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I absolutely adore reading, which is not very surprising, considering the fact that I am an English major. Out of all the books I’ve read, these three have had a huge impact on my life. They’re engaging, entertaining and perfect for a chilly night. 

“All the Light We Cannot See” by Anthony Doerr

Written from the point of view of two young pre-teens during World War II, this novel tugs on a reader’s heartstrings. It follows the activities of a Parisian girl named Marie-Laure, who is blind and employs creative methods of getting around with the help of her father. Many miles away, Werner, a skilled German repairman, reluctantly assists the Nazis with their technology. As their paths cross, the fate of a precious gem, as well as the lives of many people, are greatly affected by the decisions these two individuals make. This book is most definitely a page-turner. 

“Red Queen” by Victoria Aveyard 

A novel set in a futuristic universe, “Red Queen” is the first of a trilogy by Victoria Aveyard. In a world where people are divided by the color of their blood, Mare Barrow is a low red, born into a large family living in a run-down village. Reds are ruled by the elite, who are gifted with powerful supernatural abilities, along with silver blood. The reds are forced to serve and skulk in the shadows, while the silvers bask in their glory. A growing rebellion, an odd mutation and a vicious competition for a prince’s crown are merely small events in this complicated work. Accompanied by a major plot-twist, this book is a must read.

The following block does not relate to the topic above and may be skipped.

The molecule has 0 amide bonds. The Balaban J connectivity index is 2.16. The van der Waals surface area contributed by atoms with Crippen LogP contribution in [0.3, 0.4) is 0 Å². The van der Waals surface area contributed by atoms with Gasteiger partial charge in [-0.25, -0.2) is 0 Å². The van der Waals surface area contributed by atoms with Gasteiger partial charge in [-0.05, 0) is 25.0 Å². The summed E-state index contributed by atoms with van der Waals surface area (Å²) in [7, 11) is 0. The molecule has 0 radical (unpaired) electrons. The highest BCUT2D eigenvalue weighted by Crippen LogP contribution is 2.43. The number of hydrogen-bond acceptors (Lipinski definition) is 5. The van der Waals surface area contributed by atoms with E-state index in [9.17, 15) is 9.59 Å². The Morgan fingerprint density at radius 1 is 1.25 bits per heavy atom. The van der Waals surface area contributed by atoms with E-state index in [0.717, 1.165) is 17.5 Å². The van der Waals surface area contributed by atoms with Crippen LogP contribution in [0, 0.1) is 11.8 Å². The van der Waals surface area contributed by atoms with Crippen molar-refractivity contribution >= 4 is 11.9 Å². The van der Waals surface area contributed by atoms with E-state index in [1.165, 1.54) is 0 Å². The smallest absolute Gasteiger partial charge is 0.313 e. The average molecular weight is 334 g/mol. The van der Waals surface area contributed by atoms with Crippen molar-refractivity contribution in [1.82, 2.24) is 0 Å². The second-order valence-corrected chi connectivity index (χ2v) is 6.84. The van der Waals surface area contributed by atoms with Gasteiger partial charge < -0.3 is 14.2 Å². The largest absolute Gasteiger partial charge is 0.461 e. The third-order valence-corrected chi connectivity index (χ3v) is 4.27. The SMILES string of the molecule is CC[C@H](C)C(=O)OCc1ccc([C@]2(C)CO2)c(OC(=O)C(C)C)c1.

“Small Great Things” by Jodi Picoult

This may be a more difficult read for some, but it tells some ugly truths about white supremacy in America. It tells the tale of Ruth Jefferson, an accomplished and experienced delivery nurse, who is prohibited from touching the baby of a white supremacist, simply because of her race. When the newborn passes away under her watch, Ruth is immediately blamed. Forced to go through a trial, Picoult’s book exposes the faults in the justice system, as well as racism and bigotry. Inspired and basedoninterviews with former white supremacists, Picoult eloquently spins this story to open people’s eyes. 

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